ed25519::Scalarimplements operations on integers modulo the curve subgroup order.
ristretto255::Pointprovides generic group operations in the Ristretto255 group, whose prime order is exactly the size of the interesting subgroup of Curve25519.
p256::Pointprovides generic group operations in the NIST P-256 curve (aka "secp256r1" aka "prime256v1"). ECDSA signatures are supported. The
p256::Scalartype implements the corresponding scalars (integers modulo the curve order).
secp256k1::Pointprovides generic group operations in the secp256k1 curve (aka "the Bitcoin curve"). ECDSA signatures are supported. The
secp256k1::Scalartype implements the corresponding scalars (integers modulo the curve order). The GLV endomorphism is leveraged to speed-up point multiplication (key exchange) and signature verification.
jq255s::Pointimplement the double-odd curves jq255e and jq255s (along with the corresponding scalar types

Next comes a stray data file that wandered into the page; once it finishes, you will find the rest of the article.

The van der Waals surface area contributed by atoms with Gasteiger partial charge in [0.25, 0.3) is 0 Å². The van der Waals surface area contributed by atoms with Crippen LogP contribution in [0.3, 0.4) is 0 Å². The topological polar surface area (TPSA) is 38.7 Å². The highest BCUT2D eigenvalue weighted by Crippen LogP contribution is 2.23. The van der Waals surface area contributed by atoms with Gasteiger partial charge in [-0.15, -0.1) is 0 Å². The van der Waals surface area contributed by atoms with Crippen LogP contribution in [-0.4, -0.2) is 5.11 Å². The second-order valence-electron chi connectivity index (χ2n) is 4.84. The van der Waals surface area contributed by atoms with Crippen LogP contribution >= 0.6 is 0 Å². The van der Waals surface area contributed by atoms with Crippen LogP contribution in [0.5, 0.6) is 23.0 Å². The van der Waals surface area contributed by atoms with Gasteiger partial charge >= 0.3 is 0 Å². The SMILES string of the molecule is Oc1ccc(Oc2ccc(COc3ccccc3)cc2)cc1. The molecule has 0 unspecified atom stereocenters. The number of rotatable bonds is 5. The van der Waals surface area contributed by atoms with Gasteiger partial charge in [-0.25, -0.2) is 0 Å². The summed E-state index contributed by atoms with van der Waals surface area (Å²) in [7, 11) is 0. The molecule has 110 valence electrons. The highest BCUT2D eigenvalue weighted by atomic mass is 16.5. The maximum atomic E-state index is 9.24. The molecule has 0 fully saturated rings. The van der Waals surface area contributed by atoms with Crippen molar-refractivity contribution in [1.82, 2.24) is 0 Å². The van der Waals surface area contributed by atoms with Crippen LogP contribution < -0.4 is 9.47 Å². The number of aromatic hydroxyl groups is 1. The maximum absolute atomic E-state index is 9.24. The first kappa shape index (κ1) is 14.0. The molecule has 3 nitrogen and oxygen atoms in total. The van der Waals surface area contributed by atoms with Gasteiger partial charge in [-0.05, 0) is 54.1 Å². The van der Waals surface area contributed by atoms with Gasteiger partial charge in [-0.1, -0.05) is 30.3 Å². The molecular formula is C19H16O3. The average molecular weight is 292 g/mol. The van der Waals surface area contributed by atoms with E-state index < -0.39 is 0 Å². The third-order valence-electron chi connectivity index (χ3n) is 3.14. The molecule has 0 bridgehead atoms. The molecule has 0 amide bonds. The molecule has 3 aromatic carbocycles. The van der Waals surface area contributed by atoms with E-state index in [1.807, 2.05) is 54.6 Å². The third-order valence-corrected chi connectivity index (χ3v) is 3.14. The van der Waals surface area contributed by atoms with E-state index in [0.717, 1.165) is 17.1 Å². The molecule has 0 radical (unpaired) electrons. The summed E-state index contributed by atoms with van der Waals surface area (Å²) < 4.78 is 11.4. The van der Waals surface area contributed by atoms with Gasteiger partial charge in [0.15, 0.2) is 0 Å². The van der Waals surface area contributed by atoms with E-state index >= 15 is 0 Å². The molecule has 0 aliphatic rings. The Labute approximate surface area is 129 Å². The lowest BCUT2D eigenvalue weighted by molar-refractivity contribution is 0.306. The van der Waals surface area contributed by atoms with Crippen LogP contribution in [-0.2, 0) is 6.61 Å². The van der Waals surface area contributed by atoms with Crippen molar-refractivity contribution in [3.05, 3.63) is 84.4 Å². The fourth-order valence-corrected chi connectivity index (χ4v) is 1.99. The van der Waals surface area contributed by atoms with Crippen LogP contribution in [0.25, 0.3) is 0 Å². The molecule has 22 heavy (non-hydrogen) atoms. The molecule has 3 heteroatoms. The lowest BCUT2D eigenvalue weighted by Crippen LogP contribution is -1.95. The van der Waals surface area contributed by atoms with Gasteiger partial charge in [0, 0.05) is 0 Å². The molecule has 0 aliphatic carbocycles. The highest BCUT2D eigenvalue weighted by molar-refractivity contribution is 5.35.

jq255s::Scalar). Key exchange and Schnorr signatures are implemented. These curves provide a prime-order group abstraction, similar to Ristretto255, but with somewhat better performance at the same security level. Moreover, the relevant signatures are both shorter (48 bytes instead of 64) and faster than the usual Ed25519 signatures.
x25519::x25519()implements the X25519 function. An optimized
x25519::x2559_base()function is provided when X25519 is applied to the conventional base point.
ModInt256 have a 32-bit and a 64-bit implementations
each. The code is portable (it was tested on 32-bit and 64-bit x86, and
64-bit aarch64). Performance is quite decent; e.g. Ed25519 signatures
are computed in about 51500 cycles, and verified in about 114000 cycles,
on an Intel "Coffee Lake" CPU; this is not too far from the best